If you are traveling to Monaco your first stop will undoubtedly be Monte Carlo. This is one of the best cities in Monaco that everyone thinks of when they think of this beautiful nation. It’s fabulous for people watching – and car watching for that matter. The natural beauty of Monte Carlo will take your breath away, not to be outdone by man-made magnificence. The district is located on a promontory that has fantastic views of the Port of Monaco. From Place du casino you’ll also find incredible seaside views. For dinner try one of three Michelin-starred restaurants and after take a walk down Princesse Charlotte Boulevard or Boulevard des Moulins. Both offer haute couture shopping and luxury boutiques. Don’t forget the Opera House if you can handle more decadence.
The second oldest area and one of the important cities in Monaco after Monte Carl, La Condamine lies to the south-west of the principality. This city is the home of Monaco’s business district and covers the area of Port Hercule, filled with luxury yachts. The first impression you get on arriving at the port is that it’s a bit like Blackpool but with sunshine. The promenade is a long noisy strip of fairground rides, bouncy castles, go-karts, ice cream stalls and everything that the big kid in you could wish for. There’s also an open-air swimming pool with twisty water slides, what more could you want? The Princess Caroline district is a smart pedestrianized area set back from the port with lots of good shops and plenty of places to eat and drink. It is undoubtedly one of the best cities to visit in Monaco. It is a distinctly upmarket, but has a relaxed friendly vibe and is a nice place to browse for a couple of hours.
On arriving in Gorbio you’ll find yourself in the Place de la Republic a traditional city square complete with historic fountain. It is a place where a 300-year-old elm tree and two restaurants can be found. Unlike some of the area’s medieval villages, this famous city in Monaco still has a very lived-in feel to it; there aren’t so many ex-pats or holiday-makers here and there are plenty of locals who have lived here for generations. The village square is a real focal point with children playing football round the fountain, elderly folk chatting under the ancient tree and neighbors stopping for a chat and a pastis at the café. It is certainly a bit less “polished” than some of the other villages but this adds to its charm – some of the streets are a bit ramshackle and some of the houses look like they’ve been deemed beyond repair and left to the elements. However, this city in Monaco to visit is still extremely pretty and has plenty of character.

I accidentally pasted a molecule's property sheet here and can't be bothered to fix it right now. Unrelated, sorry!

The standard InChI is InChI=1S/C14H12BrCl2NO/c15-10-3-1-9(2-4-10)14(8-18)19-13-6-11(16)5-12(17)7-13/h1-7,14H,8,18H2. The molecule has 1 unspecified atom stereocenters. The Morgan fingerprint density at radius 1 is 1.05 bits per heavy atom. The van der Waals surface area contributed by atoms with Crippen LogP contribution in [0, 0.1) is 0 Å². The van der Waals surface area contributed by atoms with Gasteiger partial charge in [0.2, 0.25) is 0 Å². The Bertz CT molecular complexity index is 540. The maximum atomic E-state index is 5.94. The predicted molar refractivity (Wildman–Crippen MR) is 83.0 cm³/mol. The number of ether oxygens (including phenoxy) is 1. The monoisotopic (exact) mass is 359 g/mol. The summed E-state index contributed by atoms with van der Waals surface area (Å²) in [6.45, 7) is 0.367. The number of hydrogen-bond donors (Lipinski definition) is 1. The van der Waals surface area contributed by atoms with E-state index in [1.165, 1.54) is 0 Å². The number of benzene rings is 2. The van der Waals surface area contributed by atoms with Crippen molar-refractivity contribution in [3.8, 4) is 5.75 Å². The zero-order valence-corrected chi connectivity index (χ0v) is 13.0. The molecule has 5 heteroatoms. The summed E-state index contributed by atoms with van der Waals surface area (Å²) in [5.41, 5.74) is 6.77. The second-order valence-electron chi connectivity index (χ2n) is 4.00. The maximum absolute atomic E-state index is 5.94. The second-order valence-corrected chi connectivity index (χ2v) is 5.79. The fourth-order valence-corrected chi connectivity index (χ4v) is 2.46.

The old part of the city is a beautiful network of arches, stone buildings, and passageways that are immaculately kept. The Baroque church of Saint-Michel has a fine collection of paintings, as well as a fabulous altar made from 17 types of marble and was built in 1764. It is considered a major attraction of this popular city in Monaco. Surrounding the medieval village is a pleasant residential area with a number of good brasseries that look out onto a central square it’s a popular spot with locals as well as sightseers, making it feel not quite so “touristy” as some places. A panoramic viewpoint that looks out over the port of Monaco continues past the square and turns right to find the Rondo.
Saint-Jean-Cap-Ferrat is sitting on a beautiful rocky peninsula of pine trees and palms just to the east of Nice. This top city in Monaco is the epitome of elegance and old Riviera glamour: from the small, chic harbor to the palatial gated villas and magnificent gardens of celebrities, oligarchs and famous family dynasties. The city itself is quite small and the shopping district is pretty much just one petite but lovely street. You’ll find more shops and boutiques, restaurants, cafés, and a small market place if you drop down to the port area while the beaches offer quite lovely beach clubs.
This is where you’ll find the old Monaco. Monaco Ville still has its small medieval lane from when it was a stronghold of the Grimaldi dynasty. To get there, you can walk up the Rampe Major, a red-brick path built in the 16th century. The walk will take you back the statue of the late Prince Rainer looking down on his beloved country. Be prepared to do some climbing! Monaco Ville is located at the top of a large rock cliff.